Penelope In Margaret Atwood's The Penelopiad

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In the everyday world, people tell lies for assorted reasons. Maybe they are afraid of what will happen if they tell the truth, or maybe they just do not want to damage their pride. One of these people is Penelope, a character in Margaret Atwood’s feminist, satirical novel, The Penelopiad. In the novel, Atwood gives a voice to Penelope, an unheard yet fundamental character of “The Odyssey.” However, the narrative of Penelope is full of the deception that is also present in ordinary life. As a result of Penelope’s first person narration, the reader only experiences one perspective, and so Penelope gets to create her own truth that manipulates the story. Therefore, what she says should not be taken at face value. Penelope is not telling the truth because “The Odyssey” and the narrative of the maids differ from her…show more content…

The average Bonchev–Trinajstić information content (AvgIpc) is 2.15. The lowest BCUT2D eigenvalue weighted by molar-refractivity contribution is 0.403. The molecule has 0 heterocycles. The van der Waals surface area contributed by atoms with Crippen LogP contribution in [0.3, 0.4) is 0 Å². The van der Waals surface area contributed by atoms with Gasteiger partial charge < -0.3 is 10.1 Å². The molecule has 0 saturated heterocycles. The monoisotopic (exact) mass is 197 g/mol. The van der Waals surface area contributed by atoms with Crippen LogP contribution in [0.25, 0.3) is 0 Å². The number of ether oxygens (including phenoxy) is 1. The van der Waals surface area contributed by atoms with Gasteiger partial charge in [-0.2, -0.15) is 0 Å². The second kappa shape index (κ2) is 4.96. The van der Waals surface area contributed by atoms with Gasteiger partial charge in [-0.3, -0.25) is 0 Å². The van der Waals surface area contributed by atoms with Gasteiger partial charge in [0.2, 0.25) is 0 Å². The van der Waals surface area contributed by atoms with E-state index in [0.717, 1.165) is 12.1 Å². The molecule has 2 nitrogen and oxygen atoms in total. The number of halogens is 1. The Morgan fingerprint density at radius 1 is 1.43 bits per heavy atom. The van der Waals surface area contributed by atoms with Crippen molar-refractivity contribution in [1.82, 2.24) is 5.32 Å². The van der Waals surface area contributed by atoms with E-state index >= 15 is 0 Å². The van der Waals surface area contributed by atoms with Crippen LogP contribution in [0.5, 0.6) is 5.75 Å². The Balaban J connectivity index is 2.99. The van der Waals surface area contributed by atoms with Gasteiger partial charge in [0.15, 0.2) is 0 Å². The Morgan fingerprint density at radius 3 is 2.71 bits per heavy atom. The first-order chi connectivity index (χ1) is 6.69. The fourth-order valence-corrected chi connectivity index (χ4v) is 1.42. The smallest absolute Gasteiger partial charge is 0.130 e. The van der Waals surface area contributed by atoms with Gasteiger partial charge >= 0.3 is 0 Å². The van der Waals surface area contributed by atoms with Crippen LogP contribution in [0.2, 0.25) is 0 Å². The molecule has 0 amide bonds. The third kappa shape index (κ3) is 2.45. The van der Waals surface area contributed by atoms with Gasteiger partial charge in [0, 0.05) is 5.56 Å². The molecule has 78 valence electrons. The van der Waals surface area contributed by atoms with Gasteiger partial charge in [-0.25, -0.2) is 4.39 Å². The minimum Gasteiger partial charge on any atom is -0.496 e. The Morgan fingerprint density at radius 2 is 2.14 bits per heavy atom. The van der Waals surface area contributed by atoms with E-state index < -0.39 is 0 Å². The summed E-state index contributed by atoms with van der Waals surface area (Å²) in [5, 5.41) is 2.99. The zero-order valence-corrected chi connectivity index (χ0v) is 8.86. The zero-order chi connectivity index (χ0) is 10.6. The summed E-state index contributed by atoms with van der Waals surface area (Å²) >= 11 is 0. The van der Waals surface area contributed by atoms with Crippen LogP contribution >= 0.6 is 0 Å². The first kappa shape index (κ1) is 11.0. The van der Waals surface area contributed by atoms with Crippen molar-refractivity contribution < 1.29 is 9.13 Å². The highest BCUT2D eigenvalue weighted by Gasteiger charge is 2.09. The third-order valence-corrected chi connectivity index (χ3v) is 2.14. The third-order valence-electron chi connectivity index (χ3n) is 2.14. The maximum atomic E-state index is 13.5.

While the maids voice their opinion about Penelope and pretend to be her, they display their viewpoint on what Penelope’s actual actions are: “Point out those maids as feckless and disloyal, / Snatched by the Suitors as unlawful spoil” (Atwood 150). In other words, the maids accuse Penelope of saying awful things about them so that they are killed. Again, the rhyming shows that the maids claim this, not Penelope. Their perspective is that Penelope turned on them when Odysseus returned home, even though she loved and supported them. Based on what they know, they conclude that Penelope indirectly tells Odysseus to kill them; she does not want them to share her secrets. However, Penelope’s stance is that Eurycleia tells Odysseus to kill the twelve maids without her input. There is no proof the maids have ever lied, and they have nothing to lose, so they should be trusted more than Penelope. Thus, Penelope does not tell the truth about what happens regarding their deaths. Although, the maids are not the only ones who have a different story than Penelope, “The Odyssey” does
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